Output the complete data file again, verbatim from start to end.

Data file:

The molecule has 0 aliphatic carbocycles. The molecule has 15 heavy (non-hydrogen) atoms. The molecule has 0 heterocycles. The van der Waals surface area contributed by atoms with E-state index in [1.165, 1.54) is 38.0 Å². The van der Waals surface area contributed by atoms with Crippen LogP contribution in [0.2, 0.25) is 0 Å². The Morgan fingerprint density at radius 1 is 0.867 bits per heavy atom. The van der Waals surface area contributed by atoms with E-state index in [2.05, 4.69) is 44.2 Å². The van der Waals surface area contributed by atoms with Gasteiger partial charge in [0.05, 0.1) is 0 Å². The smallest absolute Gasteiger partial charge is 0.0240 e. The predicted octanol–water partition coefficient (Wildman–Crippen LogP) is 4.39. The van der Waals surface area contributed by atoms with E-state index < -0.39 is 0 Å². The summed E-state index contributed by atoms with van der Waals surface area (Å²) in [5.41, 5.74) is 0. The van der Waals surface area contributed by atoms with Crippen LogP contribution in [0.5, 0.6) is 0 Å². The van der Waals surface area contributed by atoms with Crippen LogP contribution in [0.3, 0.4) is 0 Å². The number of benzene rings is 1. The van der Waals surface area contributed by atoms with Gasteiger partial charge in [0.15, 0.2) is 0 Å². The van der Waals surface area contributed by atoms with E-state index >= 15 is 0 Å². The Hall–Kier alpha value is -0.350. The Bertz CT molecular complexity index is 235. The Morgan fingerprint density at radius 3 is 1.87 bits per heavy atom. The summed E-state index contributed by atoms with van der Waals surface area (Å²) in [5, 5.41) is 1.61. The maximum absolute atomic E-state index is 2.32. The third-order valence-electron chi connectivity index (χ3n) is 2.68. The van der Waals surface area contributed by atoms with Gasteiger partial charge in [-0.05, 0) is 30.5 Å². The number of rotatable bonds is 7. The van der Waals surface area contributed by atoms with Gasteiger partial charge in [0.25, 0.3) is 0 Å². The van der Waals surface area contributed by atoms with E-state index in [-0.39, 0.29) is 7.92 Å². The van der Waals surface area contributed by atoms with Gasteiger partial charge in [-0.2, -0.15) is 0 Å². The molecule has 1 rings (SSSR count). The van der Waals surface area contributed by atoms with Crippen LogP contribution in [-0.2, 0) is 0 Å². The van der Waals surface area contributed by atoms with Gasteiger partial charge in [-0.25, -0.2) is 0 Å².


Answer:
The molecule has 0 aliphatic carbocycles. The molecule has 15 heavy (non-hydrogen) atoms. The molecule has 0 heterocycles. The van der Waals surface area contributed by atoms with E-state index in [1.165, 1.54) is 38.0 Å². The van der Waals surface area contributed by atoms with Crippen LogP contribution in [0.2, 0.25) is 0 Å². The Morgan fingerprint density at radius 1 is 0.867 bits per heavy atom. The van der Waals surface area contributed by atoms with E-state index in [2.05, 4.69) is 44.2 Å². The van der Waals surface area contributed by atoms with Gasteiger partial charge in [0.05, 0.1) is 0 Å². The smallest absolute Gasteiger partial charge is 0.0240 e. The predicted octanol–water partition coefficient (Wildman–Crippen LogP) is 4.39. The van der Waals surface area contributed by atoms with E-state index < -0.39 is 0 Å². The summed E-state index contributed by atoms with van der Waals surface area (Å²) in [5.41, 5.74) is 0. The van der Waals surface area contributed by atoms with Crippen LogP contribution in [0.5, 0.6) is 0 Å². The van der Waals surface area contributed by atoms with Crippen LogP contribution in [0.3, 0.4) is 0 Å². The number of benzene rings is 1. The van der Waals surface area contributed by atoms with Gasteiger partial charge in [0.15, 0.2) is 0 Å². The van der Waals surface area contributed by atoms with E-state index >= 15 is 0 Å². The Hall–Kier alpha value is -0.350. The Bertz CT molecular complexity index is 235. The Morgan fingerprint density at radius 3 is 1.87 bits per heavy atom. The summed E-state index contributed by atoms with van der Waals surface area (Å²) in [5, 5.41) is 1.61. The maximum absolute atomic E-state index is 2.32. The third-order valence-electron chi connectivity index (χ3n) is 2.68. The van der Waals surface area contributed by atoms with Gasteiger partial charge in [-0.05, 0) is 30.5 Å². The number of rotatable bonds is 7. The van der Waals surface area contributed by atoms with Gasteiger partial charge in [0.25, 0.3) is 0 Å². The van der Waals surface area contributed by atoms with E-state index in [-0.39, 0.29) is 7.92 Å². The van der Waals surface area contributed by atoms with Gasteiger partial charge in [-0.2, -0.15) is 0 Å². The molecule has 1 rings (SSSR count). The van der Waals surface area contributed by atoms with Crippen LogP contribution in [-0.2, 0) is 0 Å². The van der Waals surface area contributed by atoms with Gasteiger partial charge in [-0.25, -0.2) is 0 Å².